Why can’t we have religious schools? It might not be what many like – but in the end it is not up to non-believers to decide that. Furthermore, nobody can control what we teach our children in any case. You can pass all the laws you like, and you can still have some fruitcake down the road home schooling her child to believe that we’re all descended from the Grand Reptile Zog. So perhaps it should rather be up to the individual to pick a school – secular or religious – which represents their beliefs.
Furthermore, if religious instruction is done from a place of acceptance, intelligence and non-judgement, where learners are encouraged to find their own path to what they believe, we may even be looking at a generation of more accomplished philosophical thinkers in the liberal arts – which we sorely need. Personally, I would have no problem sending my child to Jewish public school (for example) if it were in the neighbourhood. It would probably broaden his mind to be exposed to another culture. The issue here is not whether religion should be allowed in schools – it is how it is approached.
My suspicion is that Christianity is criticised so vehemently because it is hegemonic, or the ‘default setting’ (hence Pietersen’s belief that the word “God” can apply to anyone’s god) – and that other religions are, sometimes, treated with kid gloves, not out of consideration but out of a patronising belief that they are more fragile. But this is nonsense. What’s good for the goose is good for the gander, and if you put a stop to one, you’ve got to stop them all. Which, considering the pivotal role that religious schooling plays in the cultural survival of many religions in South Africa, would be a huge problem. And anyone standing outside of a given religious community cannot hope to understand that impact.
Let’s look at an example. For me, personally – and I know this will be controversial – I am not sold on sending young Muslim children to learn to be a hafiz (someone who can recite the Qur’an, starting at any point). From my cultural perspective, it strikes me as extreme: the child’s study of ‘normal’ (and by ‘normal’ I mean ‘hegemonic’) school subjects will defer to his study of the Qur’an. In my view, he will begin his studies at an age when he is too young to make that kind of decision about his life. It worries me.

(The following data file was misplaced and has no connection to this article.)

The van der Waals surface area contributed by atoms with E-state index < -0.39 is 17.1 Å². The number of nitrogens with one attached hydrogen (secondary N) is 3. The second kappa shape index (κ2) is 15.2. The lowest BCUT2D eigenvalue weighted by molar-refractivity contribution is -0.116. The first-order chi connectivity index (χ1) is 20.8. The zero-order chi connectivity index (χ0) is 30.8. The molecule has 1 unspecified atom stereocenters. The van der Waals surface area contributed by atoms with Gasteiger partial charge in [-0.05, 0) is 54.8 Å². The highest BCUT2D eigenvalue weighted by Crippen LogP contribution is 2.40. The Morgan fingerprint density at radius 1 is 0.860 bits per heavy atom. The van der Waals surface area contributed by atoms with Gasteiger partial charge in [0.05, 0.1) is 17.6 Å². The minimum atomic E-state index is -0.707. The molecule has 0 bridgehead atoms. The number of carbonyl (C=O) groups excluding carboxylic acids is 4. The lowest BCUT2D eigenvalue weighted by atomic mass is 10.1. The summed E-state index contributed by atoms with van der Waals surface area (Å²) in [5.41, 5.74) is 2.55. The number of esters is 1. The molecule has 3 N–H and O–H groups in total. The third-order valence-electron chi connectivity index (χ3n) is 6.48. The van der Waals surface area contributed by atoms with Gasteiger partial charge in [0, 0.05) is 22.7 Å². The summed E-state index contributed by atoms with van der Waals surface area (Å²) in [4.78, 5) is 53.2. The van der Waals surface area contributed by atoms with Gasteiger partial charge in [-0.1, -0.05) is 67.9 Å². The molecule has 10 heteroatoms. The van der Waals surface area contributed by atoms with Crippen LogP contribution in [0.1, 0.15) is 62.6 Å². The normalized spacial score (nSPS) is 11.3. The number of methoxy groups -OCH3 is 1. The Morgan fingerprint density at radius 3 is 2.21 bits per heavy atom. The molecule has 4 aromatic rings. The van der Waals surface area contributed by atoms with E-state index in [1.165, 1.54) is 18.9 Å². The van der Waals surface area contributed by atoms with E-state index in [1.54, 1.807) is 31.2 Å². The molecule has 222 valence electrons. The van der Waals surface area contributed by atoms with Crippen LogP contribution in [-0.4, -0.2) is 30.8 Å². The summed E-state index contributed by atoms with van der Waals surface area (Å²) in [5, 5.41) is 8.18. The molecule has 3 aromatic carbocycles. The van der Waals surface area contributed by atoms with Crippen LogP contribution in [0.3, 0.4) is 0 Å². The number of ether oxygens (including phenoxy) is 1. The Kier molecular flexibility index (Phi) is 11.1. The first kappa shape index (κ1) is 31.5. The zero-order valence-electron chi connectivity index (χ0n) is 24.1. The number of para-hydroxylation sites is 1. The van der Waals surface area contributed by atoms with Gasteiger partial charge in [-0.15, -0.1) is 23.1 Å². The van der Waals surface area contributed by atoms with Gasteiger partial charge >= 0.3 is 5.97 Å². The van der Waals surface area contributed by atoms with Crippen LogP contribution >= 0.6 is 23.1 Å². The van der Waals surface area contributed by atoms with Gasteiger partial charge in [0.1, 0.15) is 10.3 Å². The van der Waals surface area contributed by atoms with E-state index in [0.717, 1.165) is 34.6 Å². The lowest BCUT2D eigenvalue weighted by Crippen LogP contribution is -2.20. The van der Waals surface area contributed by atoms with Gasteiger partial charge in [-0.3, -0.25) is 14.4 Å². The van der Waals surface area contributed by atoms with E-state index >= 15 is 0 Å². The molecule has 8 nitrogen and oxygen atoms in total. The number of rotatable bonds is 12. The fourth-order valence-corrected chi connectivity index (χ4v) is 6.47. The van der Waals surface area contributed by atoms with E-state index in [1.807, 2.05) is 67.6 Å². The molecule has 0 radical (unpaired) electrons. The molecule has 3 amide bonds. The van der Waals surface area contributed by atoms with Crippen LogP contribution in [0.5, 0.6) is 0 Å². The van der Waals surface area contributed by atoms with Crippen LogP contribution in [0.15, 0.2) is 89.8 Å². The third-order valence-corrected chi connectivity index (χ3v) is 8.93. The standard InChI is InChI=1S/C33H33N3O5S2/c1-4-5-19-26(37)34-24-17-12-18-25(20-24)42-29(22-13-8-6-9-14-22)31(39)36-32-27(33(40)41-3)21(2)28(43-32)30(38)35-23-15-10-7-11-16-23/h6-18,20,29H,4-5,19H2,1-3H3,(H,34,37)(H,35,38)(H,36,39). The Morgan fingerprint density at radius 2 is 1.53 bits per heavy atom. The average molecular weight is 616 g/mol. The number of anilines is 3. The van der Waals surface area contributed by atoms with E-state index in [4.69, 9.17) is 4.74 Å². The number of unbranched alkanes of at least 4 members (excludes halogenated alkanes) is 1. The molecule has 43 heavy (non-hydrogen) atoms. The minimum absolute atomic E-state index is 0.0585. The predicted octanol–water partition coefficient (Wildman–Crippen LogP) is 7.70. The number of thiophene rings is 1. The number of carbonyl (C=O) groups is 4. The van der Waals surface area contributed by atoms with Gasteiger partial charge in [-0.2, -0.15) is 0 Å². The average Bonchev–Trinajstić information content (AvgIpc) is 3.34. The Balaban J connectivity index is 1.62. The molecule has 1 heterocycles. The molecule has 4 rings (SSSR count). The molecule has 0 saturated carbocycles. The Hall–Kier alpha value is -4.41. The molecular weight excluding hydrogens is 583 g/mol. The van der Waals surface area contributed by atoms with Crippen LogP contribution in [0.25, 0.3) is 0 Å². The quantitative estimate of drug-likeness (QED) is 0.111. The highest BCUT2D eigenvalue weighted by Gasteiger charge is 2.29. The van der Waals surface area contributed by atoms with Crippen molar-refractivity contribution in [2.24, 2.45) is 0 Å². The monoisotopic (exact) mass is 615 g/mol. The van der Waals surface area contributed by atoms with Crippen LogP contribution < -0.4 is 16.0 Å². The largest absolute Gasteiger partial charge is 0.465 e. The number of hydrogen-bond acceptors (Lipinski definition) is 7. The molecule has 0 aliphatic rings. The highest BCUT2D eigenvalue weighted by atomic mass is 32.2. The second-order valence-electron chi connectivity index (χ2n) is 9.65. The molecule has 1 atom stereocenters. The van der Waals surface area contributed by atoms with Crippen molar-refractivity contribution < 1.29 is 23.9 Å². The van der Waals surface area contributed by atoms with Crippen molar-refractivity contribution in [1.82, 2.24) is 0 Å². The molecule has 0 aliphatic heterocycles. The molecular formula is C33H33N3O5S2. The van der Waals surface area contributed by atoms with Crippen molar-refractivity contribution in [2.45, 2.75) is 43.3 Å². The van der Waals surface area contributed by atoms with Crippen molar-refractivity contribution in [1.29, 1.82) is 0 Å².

And yet I cannot deny that, as someone standing outside of Islam, I simply do not know what I am talking about. Huffaz command enormous respect within the Islamic community; it is a sacred title that I, as an outsider, cannot hope to comprehend. It is also true that the prophet Muhammad said the study of the Qur’an is the greatest of studies, and that, “On the day of judgement, it will be said to the man devoted to the Qur’an, ‘Go on reciting the Qur’an and continue ascending the storeys of paradise and recite in the slow manner you had been reciting in the worldly life. Your final abode will be where you reach at the time you recite the last ayah (verse).” Furthermore, back in the seventh century, few people were literate, and memorisation of the Qur’an was in fact a crucial part of preserving the culture and language. It was the learning, back then. It was the culture and education, and what was worth knowing. It’s a priceless tradition that today is thousands of years old.
It’s also played an essential role in bringing Arabic to its written form. According to Wikipedia, “the Arabic writing of the time was a scripta defectiva, an incomplete script, that did not include vowel markings or other diacritics needed to distinguish between words. Hence if there was any question as to the pronunciation of a verse, the memorised verses were a better source than the written ones. The huffaz were also highly appreciated as reciters, whose intoned words were accessible even to the illiterate. Memorisation required no expensive raw materials (in an age when there was no paper in the Muslim world, only vellum).”
Bottom line: I know it’s something that I don’t understand, but I also know it has a function, and that it’s sacred. So I respect it. And I back off. Which, I think, is a sensible approach for anybody to take when approaching someone else’s religion. It’s important to them, so handle with care.
Maybe, then, the key to this whole mystery is not to target six Christian schools because we find their prayers threatening to secular thought. Religion is not some magic juju that fills people’s brains with Stupid the second they are exposed to it. In fact, under the correct teacher and with the right guidance from parents, discussing it can be tremendously intellectually stimulating. And if, in our homes, we teach our children to speak up, to question, and to develop their minds, we won’t have to worry quite so much about what they see and hear. Maybe, instead of fearing religion, we should look at it the way we do at gay marriage: if you don’t like it, don’t get one. But don’t stand in the way of everyone else. And if we still feel we prefer a secular education, there are secular schools aplenty: go ahead and pick one.
I dislike evangelism in any form, and evangelical atheism is included in that. Maybe instead of playing Thought Police, we should send our children to whatever school we feel is right for them – whether it’s a secular or a religious one – and instead of trying to limit what they are exposed to, we could just teach our children to think for themselves from the start. DM
Marelise van der Merwe and Daily Maverick grew up together, so her past life increasingly resembles a speck in the rearview mirror. She vaguely recalls writing, editing, teaching and researching, before joining the Daily Maverick team as Production Editor. She spent a few years keeping vampire hours in order to bring you each shiny new edition (you're welcome) before venturing into the daylight to write features. She still blinks in the sunlight.
"A long habit of not thinking a thing wrong gives it a superficial appearance of being right and raises at first a formidable outcry in defence of custom. But the tumult soon subsides. Time makes more converts than reason." ~ Thomas Paine